Chapter eleven details the Western view about the role of Islam in the new world order. French author Pierre Hillard says that Islam is now the “last bulwark against the New World Order”. To the question that Laurent Fendt put to him on Radio “Ici et Maintenant”, on January 11, 2010, of “what would be in the case of a world government the enemy who would be put forward to continue to rule the world?”, Pierre Hillard replied: “Within the framework of the New World Order, the enemy currently is Islam (…) because Islam is still the only religion which brings hope for the hereafter (…) It is for the globalist spirit a competition that it cannot accept, because the Muslim will not – in any case much less – focus on material pleasures, on the consumer society; so it is necessary at all costs to destroy this Islam which does not extol the American way of life”. [Islam and the New World Order by Amir Nour, December 5, 2021]
Chapter twelve concentrates on the emerging new global order in the coming decades. The Global Trends 2040 study published by the US National Intelligence Council in March 2021, predicted that power in the international system will evolve to include a broader set of sources, but no single state is likely to be positioned to dominate across all regions or domains. The United States and China will have the greatest influence on global dynamics, forcing starker choices on other actors, increasing jockeying over global norms, rules, and institutions, and heightening the risk of interstate conflict. Other major powers, including Russia, the EU, Japan, the United Kingdom, and potentially India, could have more maneuvering room to exercise influence during the next two decades. Western leadership of the intergovernmental organizations may further decline as China and Russia obstruct Western-led initiatives and press their own goals.
Chapter thirteen details China’s growing relations with the Muslim World. China is investing over $400 billion in nearly 600 Belt and Road cooperation projects across the Muslim world. On March 15, 2022, China co-sponsored an OIC-backed resolution at the United Nations General Assembly to create an international day to combat Islamophobia. The resolution was introduced by Pakistan on behalf of the Organization of Islamic Cooperation (OIC). It marks the day when a gunman entered two mosques in Christchurch, New Zealand, killing 51 people and injuring 40 others. Tellingly, the European Union, France and India opposed the resolution to observe March 15 as international day against Islamophobia.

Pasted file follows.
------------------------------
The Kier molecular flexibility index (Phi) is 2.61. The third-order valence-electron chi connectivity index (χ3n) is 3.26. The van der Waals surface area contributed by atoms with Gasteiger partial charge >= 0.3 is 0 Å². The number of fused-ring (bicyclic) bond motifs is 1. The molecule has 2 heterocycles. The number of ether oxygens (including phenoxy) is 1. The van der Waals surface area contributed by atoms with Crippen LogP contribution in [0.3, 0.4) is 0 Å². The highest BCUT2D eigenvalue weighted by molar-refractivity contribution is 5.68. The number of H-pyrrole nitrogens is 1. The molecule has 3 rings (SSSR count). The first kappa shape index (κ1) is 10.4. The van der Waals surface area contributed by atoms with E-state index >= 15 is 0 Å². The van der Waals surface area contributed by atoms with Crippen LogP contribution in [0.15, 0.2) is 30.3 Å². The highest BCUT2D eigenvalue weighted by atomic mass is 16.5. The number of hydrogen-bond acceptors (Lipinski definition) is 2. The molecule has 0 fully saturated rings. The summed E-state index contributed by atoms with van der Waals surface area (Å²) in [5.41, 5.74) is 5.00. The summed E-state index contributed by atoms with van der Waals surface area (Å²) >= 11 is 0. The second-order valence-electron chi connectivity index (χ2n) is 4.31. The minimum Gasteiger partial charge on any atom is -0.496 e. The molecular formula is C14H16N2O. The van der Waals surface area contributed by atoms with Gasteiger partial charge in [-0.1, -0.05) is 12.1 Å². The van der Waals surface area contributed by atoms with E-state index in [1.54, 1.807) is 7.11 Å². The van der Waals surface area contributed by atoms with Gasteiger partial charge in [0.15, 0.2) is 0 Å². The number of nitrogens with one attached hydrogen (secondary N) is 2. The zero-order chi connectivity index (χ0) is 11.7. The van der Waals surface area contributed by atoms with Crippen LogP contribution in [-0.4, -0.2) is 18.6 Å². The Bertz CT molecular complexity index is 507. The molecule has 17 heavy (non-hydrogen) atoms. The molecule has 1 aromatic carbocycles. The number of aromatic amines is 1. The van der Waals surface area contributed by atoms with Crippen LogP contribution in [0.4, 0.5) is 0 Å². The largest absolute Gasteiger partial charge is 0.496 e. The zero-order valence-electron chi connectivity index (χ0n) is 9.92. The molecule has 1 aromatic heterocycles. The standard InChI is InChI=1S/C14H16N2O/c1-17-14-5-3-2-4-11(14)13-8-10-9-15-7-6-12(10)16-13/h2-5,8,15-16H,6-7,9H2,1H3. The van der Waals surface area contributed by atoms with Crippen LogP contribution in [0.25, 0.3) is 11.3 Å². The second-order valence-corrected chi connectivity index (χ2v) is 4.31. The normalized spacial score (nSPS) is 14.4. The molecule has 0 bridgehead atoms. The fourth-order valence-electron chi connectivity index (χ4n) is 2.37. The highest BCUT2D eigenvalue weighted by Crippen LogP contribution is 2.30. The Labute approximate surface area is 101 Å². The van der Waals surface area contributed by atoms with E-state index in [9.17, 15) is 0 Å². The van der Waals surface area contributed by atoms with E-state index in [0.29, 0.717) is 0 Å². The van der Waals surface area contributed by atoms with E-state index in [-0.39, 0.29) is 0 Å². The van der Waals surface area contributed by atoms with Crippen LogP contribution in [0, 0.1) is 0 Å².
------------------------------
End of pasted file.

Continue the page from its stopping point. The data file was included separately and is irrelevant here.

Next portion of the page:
Chapter fourteen details Russia’s relations with the Muslim World. With about 20 million Muslim population, Russia has an observer status with the 57-member Organization of Islamic Cooperation (OIC) since 2005. Russian President Vladimir Putin has said that insulting Prophet Muhammad does not count as an expression of artistic freedom but is a "violation of religious freedom." Putin made these remarks during his annual press conference in Moscow December 23, 2021, adding that insults to Prophet Muhammad were a violation of "the sacred feelings of people who profess Islam".
Chapter fifteen attempts to see the Muslim World in 2030/2050. It is difficult to foresee the future trajectory of the Muslim world in various fields. This chapter is based on the western projections for 2030/2050 which presume that the current political and economic structure created by the West after the First World War will prevail. Not surprisingly, for the Islamic world economic and political forecasts are notoriously weak.
is tax deductable.